Monday, August 01, 2005

Hot and Dry

Today was a long driving day, and most of it was in desert heat. Once I reached Las Vegas, NV, the first leg of my novel research was over. I'll pick up the rest of it on the way back from the conference. So, I took US95 north out of Las Vegas and cranked the air conditioning up all the way.

Several times, we've been in this territory, but usually on a photo excursion to Death Valley. I had considered taking that route, weighting the pleasure of seeing old favorite locations vs. taking the round-about route for speed and because I hadn't taken it before.

About the time I had to make my decision, whether to turn west and go down into Death Valley, the thermometer on my dashboard was reading 107, and the air conditioner wasn't quite making the heat go away. Now my elevation was about 2000 feet, and I know from experience that the temperature goes up as you go down. It would be even hotter down in the valley, and I have vivid memories of the long steep grades it takes to get out the other side. There are several road signs that warn you to turn off your air conditioner to keep your vehicle from overheating, as well as regular roadside tanks for radiator water.

So, I took the loop up 95, joining 6, and then connecting to California 120. The first two were just more hot and dry. The two times I stopped, once for gas and once at a roadside park to check my maps, the air-conditioner didn't restart immediately. I had to drive with it off for a minute or so before I could get it blowing again.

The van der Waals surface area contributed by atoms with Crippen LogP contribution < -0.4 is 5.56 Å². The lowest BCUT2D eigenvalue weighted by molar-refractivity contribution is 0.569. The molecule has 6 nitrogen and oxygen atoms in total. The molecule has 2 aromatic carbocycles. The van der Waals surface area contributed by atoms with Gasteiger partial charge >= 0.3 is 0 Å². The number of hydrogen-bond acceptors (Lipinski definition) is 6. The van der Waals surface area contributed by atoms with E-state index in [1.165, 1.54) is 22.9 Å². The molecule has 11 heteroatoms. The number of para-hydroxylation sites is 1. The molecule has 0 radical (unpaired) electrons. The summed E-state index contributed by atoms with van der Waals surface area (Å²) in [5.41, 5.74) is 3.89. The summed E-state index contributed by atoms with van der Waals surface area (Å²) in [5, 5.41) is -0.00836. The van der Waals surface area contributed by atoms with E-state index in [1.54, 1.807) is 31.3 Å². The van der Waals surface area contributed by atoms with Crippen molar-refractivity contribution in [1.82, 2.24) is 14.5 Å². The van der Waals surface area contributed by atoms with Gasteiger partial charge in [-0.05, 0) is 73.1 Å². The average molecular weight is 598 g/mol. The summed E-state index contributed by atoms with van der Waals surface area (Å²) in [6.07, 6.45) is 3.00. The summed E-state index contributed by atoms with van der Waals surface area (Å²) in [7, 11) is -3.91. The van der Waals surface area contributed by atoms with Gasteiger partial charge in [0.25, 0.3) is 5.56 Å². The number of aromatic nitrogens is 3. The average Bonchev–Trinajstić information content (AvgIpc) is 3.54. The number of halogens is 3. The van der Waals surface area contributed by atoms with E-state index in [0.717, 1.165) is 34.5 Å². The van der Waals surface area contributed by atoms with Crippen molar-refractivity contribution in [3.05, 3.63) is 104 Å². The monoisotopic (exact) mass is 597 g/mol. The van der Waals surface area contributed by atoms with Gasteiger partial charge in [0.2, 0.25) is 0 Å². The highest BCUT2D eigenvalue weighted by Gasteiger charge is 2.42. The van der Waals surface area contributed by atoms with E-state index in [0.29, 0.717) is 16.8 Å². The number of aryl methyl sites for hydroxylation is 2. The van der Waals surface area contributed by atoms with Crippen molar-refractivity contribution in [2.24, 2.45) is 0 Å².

And it didn't help that Mary Ann was having car troubles of her own. I have a feeling that car troubles are a natural part of the order of things. Even when you spend the cash to get a new car, things still go wrong.

But California 120 was a refreshing change. Starting in the desert, I climbed over a couple of mountain passes to come out at Mono Lake in the forest. There was even a restaurant where I had a nice large grilled salmon salad for not much money. I'm stopped now for the night right next to a rushing stream, surrounded by tall pines. There's snow on the mountain outside the window.

2 comments:

Karen said...

Well Henry, you're the king of journaling these days. I'm just now catching up. Glad you are enjoying your excursion. Sounds like a great place for a sleep. Did you pitch a tent?

Henry Melton said...

No, I'm sleeping in the Jeep. It's a little uncomfortable, but if you're tired enough, you get used to it.